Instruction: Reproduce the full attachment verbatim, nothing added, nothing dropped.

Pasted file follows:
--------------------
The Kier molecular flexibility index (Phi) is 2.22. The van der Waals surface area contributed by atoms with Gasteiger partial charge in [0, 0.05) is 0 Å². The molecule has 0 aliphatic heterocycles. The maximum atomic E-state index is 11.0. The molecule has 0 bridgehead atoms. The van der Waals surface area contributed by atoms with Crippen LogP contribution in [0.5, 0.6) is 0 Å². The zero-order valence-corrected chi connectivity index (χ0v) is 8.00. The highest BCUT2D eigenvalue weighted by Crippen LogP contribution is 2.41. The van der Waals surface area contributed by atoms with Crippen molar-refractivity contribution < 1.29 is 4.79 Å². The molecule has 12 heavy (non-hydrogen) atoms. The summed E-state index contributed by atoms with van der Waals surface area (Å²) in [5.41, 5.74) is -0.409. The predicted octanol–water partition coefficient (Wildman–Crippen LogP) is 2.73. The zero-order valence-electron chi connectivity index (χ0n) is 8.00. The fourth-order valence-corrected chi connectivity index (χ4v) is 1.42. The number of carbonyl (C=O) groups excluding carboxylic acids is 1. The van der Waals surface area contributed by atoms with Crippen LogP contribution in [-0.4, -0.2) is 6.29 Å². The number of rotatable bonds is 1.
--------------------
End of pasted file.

The Kier molecular flexibility index (Phi) is 2.22. The van der Waals surface area contributed by atoms with Gasteiger partial charge in [0, 0.05) is 0 Å². The molecule has 0 aliphatic heterocycles. The maximum atomic E-state index is 11.0. The molecule has 0 bridgehead atoms. The van der Waals surface area contributed by atoms with Crippen LogP contribution in [0.5, 0.6) is 0 Å². The zero-order valence-corrected chi connectivity index (χ0v) is 8.00. The highest BCUT2D eigenvalue weighted by Crippen LogP contribution is 2.41. The van der Waals surface area contributed by atoms with Crippen molar-refractivity contribution < 1.29 is 4.79 Å². The molecule has 12 heavy (non-hydrogen) atoms. The summed E-state index contributed by atoms with van der Waals surface area (Å²) in [5.41, 5.74) is -0.409. The predicted octanol–water partition coefficient (Wildman–Crippen LogP) is 2.73. The zero-order valence-electron chi connectivity index (χ0n) is 8.00. The fourth-order valence-corrected chi connectivity index (χ4v) is 1.42. The number of carbonyl (C=O) groups excluding carboxylic acids is 1. The van der Waals surface area contributed by atoms with Crippen LogP contribution in [-0.4, -0.2) is 6.29 Å². The number of rotatable bonds is 1.